IMAGE 5: Typical stuffing box consisting of a lantern ring, compression packing and gland
IMAGE 5: Typical stuffing box consisting of a lantern ring, compression packing and gland

UL 448 outlines specific requirements for all fasteners, such as bolts, studs and cap screws, that are used to connect parts subjected to stress caused by hydraulic pressure. It is imperative all fasteners meet these requirements, which include a minimum diameter of 3/8 inch (9.5 millimeters [mm]) and a maximum stress that does not exceed one-fourth the elastic limit of the bolt material when calculated using the bolt’s stress area. These regulations are essential, as the failure of the casing bolts can result in catastrophic failure of the fire pump, making it critical to ensure all fasteners meet the minimum requirements outlined by the certifying organization.

The design of a fire pump shaft requires careful consideration of its diameter and material to avoid any failure caused by the applied torque and hydraulic loads. UL and FM guidelines require the maximum shear stress and maximum torsional shearing stress that occurs in the shaft not to exceed 30% of the tensile yield strength and 18% of the ultimate tensile strength of the shaft material. For shafts with keyways, an additional 25% reduction in allowable stresses is required. Furthermore, the dynamic shaft deflection at the face of the stuffing box cannot exceed 0.002 inches (0.05 mm).

The fire pump’s impeller and rotating elements must be dynamically balanced to a G6.3 balance quantity in accordance with the International Organization for Standardization (ISO)-1940. The width of the impeller at the outlet must comply with the following requirements: greater than 5/16 inch (7.9 mm) for a capacity between 25 gpm and 100 gpm, greater than 3/8 inch (9.5 mm) for capacity between 100 gpm and 500 gpm, greater than 1/2 inch (12.7 mm) for a capacity between 500 gpm and 750 gpm and greater than 5/8 inch (15.9 mm) for a capacity greater than 750 gpm.

To prevent any axial movement, impellers are required to be secured by keys, sleeves and sleeve nuts. The radial clearance between the stationary and moving parts, such as the impeller and wear ring, should be maintained at more than 0.0075 inch (0.191 mm).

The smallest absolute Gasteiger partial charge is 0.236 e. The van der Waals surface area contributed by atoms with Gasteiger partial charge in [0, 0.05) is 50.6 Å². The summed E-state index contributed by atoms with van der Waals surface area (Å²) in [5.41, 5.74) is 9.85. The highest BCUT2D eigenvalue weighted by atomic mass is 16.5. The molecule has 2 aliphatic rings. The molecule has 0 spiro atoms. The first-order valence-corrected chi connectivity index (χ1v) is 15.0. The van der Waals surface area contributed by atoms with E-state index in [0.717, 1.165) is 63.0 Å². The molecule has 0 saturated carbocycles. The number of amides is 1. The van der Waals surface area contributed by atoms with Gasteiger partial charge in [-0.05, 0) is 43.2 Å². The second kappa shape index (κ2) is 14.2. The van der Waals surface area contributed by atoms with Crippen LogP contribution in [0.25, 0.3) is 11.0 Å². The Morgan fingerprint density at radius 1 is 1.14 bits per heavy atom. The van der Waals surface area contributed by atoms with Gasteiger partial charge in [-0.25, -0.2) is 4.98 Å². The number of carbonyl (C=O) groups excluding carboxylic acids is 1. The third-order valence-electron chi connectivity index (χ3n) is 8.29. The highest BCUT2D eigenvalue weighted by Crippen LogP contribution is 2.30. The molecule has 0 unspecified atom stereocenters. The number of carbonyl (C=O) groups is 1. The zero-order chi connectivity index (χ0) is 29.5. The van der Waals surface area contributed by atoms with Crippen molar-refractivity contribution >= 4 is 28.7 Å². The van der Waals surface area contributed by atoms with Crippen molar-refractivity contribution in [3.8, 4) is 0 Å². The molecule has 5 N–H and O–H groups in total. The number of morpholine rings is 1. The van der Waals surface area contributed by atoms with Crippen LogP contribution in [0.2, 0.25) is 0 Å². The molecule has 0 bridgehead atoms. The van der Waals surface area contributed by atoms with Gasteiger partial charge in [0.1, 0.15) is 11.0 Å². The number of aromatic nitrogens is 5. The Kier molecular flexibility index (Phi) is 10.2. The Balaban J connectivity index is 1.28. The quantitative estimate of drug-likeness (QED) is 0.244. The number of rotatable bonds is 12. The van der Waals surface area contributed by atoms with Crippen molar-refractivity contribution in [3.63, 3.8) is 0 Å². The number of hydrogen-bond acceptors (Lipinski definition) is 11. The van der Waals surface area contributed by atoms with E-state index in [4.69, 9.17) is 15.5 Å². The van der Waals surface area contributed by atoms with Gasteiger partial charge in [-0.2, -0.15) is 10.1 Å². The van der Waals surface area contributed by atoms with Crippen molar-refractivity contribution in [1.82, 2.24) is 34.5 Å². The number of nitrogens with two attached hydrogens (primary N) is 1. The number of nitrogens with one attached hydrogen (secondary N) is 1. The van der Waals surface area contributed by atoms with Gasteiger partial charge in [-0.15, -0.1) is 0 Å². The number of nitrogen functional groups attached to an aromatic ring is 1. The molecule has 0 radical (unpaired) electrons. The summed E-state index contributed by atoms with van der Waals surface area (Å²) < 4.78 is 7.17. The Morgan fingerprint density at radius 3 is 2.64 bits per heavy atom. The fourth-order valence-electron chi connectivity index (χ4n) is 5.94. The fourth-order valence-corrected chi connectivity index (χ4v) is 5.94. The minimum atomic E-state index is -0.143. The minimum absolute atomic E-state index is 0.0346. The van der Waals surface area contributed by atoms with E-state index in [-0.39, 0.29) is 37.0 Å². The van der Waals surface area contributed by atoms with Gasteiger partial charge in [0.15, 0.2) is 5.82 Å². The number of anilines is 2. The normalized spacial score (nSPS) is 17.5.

When selecting ball and roller bearings for fire pumps, it is critical to ensure an L-10 life of no less than 5,000 hours under the loads generated by the pump when operation is at shutoff, maximum impeller diameter, maximum rotational speed and maximum developed power. Careful consideration must be given to the type of bearing, its size, load capacity and speed rating to ensure it meets the required L-10 life. The bearings are also required to be grease lubricated, and the design should allow the assembly to float in accordance with UL 448 and the relevant FM standard.

Fire pumps are essential components of fire protection systems that help to maintain the safety and integrity of buildings and their occupants. As such, their design, installation and maintenance are subject to strict regulations and standards, including those set by NFPA 20, UL and FM. Meeting these requirements and ensuring the fire pump’s proper operation requires careful attention to detail, from selecting the right materials and components to following established procedures and maintenance schedules. Failure to adhere to these regulations and standards can result in serious consequences, including property damage, injury and loss of life.

By understanding the requirements, we can help to ensure that fire pumps are reliable, effective and ready to protect when needed most.


FM Approvals, LLC., Examination Standard for Centrifugal Fire Pumps (Horizontal, End Suction Type), Class Number 1319. FM
Global, 2020.

National Fire Protection Association. Standard for the Installation of Stationary Pumps for Fire Protection (NFPA 20). 2013.

Puchovsky, Milosh T., and Kenneth E. Isman. Fire Pump Handbook. 1st ed., National Fire Protection Association, 1998.

Underwriters Laboratories, Inc. Standard for Centrifugal Stationary Pumps for Fire-Protection Service (UL 448). 2011.